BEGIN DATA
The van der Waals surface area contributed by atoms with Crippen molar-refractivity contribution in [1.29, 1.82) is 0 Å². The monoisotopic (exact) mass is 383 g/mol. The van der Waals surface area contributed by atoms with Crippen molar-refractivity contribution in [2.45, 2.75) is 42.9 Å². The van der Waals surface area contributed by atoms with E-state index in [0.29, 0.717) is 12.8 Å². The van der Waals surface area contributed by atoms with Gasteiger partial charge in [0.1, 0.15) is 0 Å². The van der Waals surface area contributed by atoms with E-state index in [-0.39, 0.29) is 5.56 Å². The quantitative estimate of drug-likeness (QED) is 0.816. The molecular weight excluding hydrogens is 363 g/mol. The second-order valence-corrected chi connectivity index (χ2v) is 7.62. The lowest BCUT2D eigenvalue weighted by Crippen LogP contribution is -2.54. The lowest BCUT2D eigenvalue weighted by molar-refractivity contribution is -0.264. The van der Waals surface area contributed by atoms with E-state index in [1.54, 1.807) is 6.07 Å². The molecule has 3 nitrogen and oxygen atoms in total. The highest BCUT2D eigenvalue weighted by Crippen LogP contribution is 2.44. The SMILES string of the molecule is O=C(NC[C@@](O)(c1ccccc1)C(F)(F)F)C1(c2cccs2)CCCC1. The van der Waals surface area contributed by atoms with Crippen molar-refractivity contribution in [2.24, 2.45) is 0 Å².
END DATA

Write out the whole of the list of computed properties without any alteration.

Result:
The van der Waals surface area contributed by atoms with Crippen molar-refractivity contribution in [1.29, 1.82) is 0 Å². The monoisotopic (exact) mass is 383 g/mol. The van der Waals surface area contributed by atoms with Crippen molar-refractivity contribution in [2.45, 2.75) is 42.9 Å². The van der Waals surface area contributed by atoms with E-state index in [0.29, 0.717) is 12.8 Å². The van der Waals surface area contributed by atoms with Gasteiger partial charge in [0.1, 0.15) is 0 Å². The van der Waals surface area contributed by atoms with E-state index in [-0.39, 0.29) is 5.56 Å². The quantitative estimate of drug-likeness (QED) is 0.816. The molecular weight excluding hydrogens is 363 g/mol. The second-order valence-corrected chi connectivity index (χ2v) is 7.62. The lowest BCUT2D eigenvalue weighted by Crippen LogP contribution is -2.54. The lowest BCUT2D eigenvalue weighted by molar-refractivity contribution is -0.264. The van der Waals surface area contributed by atoms with E-state index in [1.54, 1.807) is 6.07 Å². The molecule has 3 nitrogen and oxygen atoms in total. The highest BCUT2D eigenvalue weighted by Crippen LogP contribution is 2.44. The SMILES string of the molecule is O=C(NC[C@@](O)(c1ccccc1)C(F)(F)F)C1(c2cccs2)CCCC1. The van der Waals surface area contributed by atoms with Crippen molar-refractivity contribution in [2.24, 2.45) is 0 Å².